OUISTREHAM, France -- Russian President Vladimir Putin spoke face-to-face with Ukraine's incoming president about ending the violence in the former Soviet state, and Kiev's new leader said talks could begin in earnest as soon as Sunday -- a diplomatic breakthrough playing out along the battlefield beaches of Normandy.

Friday's 15-minute meeting was followed by a brief exchange between Putin and President Barack Obama, who had been keeping the Russian at arm's length over the Ukrainian crisis. Tensions between the two were played out on giant televisions on Ouistreham's Sword Beach, with Putin and Obama shown divided by split screens as they commemorated the 70th anniversary of D-Day.

Speaking after his meeting with Petro Poroshenko -- who is to be sworn in Saturday as Ukraine's president -- Putin called for an immediate cease-fire in eastern Ukraine before any further talks, and said he expected Poroshenko to show "state wisdom" and "good will." Poroshenko later said talks could begin in earnest on his first full day in office.

"All the questions were difficult," Poroshenko said in a statement to The Associated Press before returning to Ukraine, "but we will make every effort to achieve the goals we have set ourselves and begin negotiations on Sunday."

Putin said he welcomed Poroshenko's call for an end to the bloodshed and liked his approach to settling the crisis but wanted to wait until the Ukrainian leader could deliver it in detail to the nation.

"If it continues like that, then conditions will be created for developing our relations in other areas, including the economy," Putin said. He specified that Moscow is ready to lower gas price for Ukraine if it pays off its debt for previous supplies, easing fears of a gas shutdown to Europe dependent upon gas pipelines that cross Ukraine.

French President Francois Hollande, who orchestrated the meeting along with German Chancellor Angela Merkel, said Putin and Poroshenko also discussed how Russia could recognize the Ukrainian elections as well as measures to de-escalate the fighting.

"It didn't last a long time but long enough for the message to be passed on," Hollande told the French network TF1.

Putin's spokesman Dmitry Peskov said that Putin and Poroshenko also "confirmed that there is no alternative to settling the situation by peaceful political means."

Frozen out of G-7 talks Thursday in Brussels, Putin appeared to be moving incrementally back into the fold of the West following his first direct talks with Poroshenko since the billionaire was elected to lead Ukraine. The previous pro-Kremlin president, Viktor Yanukovych, was ousted in what Putin said was a coup.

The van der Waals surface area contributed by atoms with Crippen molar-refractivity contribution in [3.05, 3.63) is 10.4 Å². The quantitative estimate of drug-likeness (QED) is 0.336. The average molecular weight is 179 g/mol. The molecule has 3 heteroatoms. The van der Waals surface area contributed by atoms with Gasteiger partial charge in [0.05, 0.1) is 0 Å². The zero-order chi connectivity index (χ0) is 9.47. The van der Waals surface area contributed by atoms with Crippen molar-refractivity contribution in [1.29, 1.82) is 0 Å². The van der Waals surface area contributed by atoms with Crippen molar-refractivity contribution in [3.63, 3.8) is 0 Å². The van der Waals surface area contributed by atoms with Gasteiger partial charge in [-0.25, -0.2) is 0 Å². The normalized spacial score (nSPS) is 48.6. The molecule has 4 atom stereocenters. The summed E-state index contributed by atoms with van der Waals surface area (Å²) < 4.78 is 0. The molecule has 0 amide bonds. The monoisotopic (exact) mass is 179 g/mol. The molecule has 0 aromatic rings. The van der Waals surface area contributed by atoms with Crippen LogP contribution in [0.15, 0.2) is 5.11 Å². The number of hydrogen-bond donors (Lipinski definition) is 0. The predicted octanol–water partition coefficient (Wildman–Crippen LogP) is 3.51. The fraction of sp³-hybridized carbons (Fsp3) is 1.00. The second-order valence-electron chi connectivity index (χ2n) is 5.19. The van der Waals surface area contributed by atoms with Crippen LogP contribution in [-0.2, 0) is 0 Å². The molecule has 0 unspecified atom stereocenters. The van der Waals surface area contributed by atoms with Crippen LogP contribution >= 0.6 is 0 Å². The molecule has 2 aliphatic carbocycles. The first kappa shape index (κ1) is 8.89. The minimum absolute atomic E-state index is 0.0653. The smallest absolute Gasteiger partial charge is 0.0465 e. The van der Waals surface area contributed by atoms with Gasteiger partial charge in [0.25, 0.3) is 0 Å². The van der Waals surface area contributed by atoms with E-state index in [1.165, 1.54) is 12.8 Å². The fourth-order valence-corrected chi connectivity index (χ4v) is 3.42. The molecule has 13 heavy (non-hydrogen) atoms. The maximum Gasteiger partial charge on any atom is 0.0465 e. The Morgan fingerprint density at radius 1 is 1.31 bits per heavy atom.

Russia, which had recalled its ambassador from Ukraine, said he will return to Kiev to attend Poroshenko's inauguration. That appeared to be a recognition of Ukraine's election, Hollande said.

Putin has denied allegations by Kiev and the West that Russia has fomented the rebellion, and he insisted Friday that Poroshenko needs to speak directly to representatives from the east. He didn't say if Moscow was prepared to take any action to persuade the insurgents to stop fighting Ukraine's government troops.

Obama, who said he has a "businesslike" relationship with Putin, expressed hope that the Russian leader is "moving in a new direction" on Ukraine by not denouncing Poroshenko's May 25 election. "But I think we have to see what he does and not what he says," Obama said.

The anniversary of the D-Day invasion in 1944 -- a time when the U.S., Britain and Russia were allied against Nazi Germany -- marked the best opportunity for the leaders to meet since the crisis in Ukraine began. Merkel's key role appeared to endure through the ceremony in Ouistreham, in an extraordinarily symbolic sign of Germany's changed role in Europe.

At least 15 pro-Russian rebels were killed Thursday in clashes with government troops at a Ukrainian border crossing with Russia, an aide to Ukraine's interior minister said.

Speaking on a TV show, Anton Herashchenko said armed men came from Russia in trucks and an infantry vehicle and tried to cross the border at the village of Marynivka and were supported by 100 rebels from the Ukrainian side. His report of casualties could not be confirmed independently.

Following the clash, Ukraine's government ordered the closing of parts of the border with Russia, including the Marynivka crossing, to try to prevent armed men from infiltrating. The Russian Foreign Ministry said it was "outraged" by the move.